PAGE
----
Murut communities, usually more rural and in some cases considerably poorer, voted more for Warisan Plus, at an estimated 32 percent. Less than a majority, an estimated 44 percent voted for GRS, with a larger share voting for independents/smaller parties, 24 percent. Warisan Plus, however, lost an estimated four percent of Murut support, a modest shift. Money and personality made a difference in many of these contests, such as Nabawan and Sook.
The KDM stayed put in the BN/GRS fold, speaking to a lack of trust in Warisan. Upko was punished for leaving BN to join Warisan in 2018 – it only won one seat.
The biggest ethnic drop in support for Warisan Plus along ethnic lines involved smaller minorities, notably Bugis. Support among ‘Others’ dropped by an estimated 10 percent, as support was divided among the various options. As many independent and smaller parties fielded candidates from smaller ethnic minorities, this pattern is understandable.
Warisan Plus also lost support among its core ethnic base, Bajau-Suluk, which is in keeping with the turnout drop noted for the community, above an estimated five percent. This reflects the high expectation members of this community had for Warisan, and some disappointment in lack of deliverables.
Warisan, however, retained a majority of their support, estimated at 55 percent. The Bajau-Suluk community varies across Sabah (land and sea communities), and Warisan’s support among this community is concentrated in the east coast, Bajau Laut.
Contrary to trends in Peninsular Malaysia, changes in Malay support were modest, only an estimated three percent of Malays changed their vote. They swung away from BN/PN/GRS parties towards Warisan Plus, in contrast to the narrative in the peninsula. Malays were quite split, with only 50 percent supporting GRS. This reflects ethnic differences within the Malay community and the level of competition Warisan Plus fielded in Malay areas.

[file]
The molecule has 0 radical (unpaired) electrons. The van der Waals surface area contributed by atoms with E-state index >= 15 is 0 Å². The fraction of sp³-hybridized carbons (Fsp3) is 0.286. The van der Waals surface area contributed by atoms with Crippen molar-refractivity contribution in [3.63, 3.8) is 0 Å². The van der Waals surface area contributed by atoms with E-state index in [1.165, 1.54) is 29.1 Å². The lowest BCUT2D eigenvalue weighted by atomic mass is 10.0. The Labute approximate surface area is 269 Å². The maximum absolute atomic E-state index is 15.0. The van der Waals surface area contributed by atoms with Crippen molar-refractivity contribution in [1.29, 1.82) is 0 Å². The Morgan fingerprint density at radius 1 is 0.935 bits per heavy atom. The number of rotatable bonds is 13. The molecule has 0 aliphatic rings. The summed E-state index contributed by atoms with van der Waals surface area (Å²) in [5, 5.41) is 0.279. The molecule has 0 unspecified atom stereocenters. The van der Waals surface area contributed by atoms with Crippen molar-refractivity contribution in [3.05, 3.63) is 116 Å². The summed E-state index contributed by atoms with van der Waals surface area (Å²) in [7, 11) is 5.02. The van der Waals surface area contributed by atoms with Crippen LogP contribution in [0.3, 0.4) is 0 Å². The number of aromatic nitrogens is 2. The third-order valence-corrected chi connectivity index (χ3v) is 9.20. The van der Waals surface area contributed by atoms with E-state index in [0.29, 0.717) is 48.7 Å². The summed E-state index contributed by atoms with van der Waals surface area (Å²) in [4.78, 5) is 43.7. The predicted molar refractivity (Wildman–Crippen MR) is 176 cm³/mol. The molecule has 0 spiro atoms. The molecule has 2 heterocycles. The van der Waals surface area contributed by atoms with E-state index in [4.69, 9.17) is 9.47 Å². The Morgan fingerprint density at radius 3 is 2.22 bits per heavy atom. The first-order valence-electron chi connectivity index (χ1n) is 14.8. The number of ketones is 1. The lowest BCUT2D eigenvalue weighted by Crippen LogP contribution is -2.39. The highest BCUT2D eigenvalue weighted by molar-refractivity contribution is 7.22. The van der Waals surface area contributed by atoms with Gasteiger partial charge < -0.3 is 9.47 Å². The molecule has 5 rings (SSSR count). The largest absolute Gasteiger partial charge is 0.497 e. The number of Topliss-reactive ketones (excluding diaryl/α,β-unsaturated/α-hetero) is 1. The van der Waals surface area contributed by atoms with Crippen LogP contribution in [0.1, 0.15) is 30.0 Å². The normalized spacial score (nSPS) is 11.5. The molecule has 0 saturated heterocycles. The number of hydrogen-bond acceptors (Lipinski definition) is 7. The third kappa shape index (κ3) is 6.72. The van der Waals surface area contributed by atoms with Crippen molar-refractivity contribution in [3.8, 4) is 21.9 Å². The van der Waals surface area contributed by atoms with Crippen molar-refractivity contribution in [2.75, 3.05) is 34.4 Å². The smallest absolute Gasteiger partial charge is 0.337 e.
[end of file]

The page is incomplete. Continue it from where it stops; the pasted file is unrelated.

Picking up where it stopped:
Divide and mobilise: Local ethnic splitting
What complicates the Sabah political landscape is the important role of sub-ethnicities and their mobilisation. This dynamic made a difference in many of the seats, as local ethnic splitting by the smaller parties and independent candidates affected the outcome.
In the seat of Sindumin in the town Sipatang, for example, Warisan and Umno fielded candidates from the majority Kedayan community, Warisan won the seats by 424 votes. Independent candidates and smaller parties from the Lumbayan community captured 504 votes, essentially giving Warisan the advantage in this seat.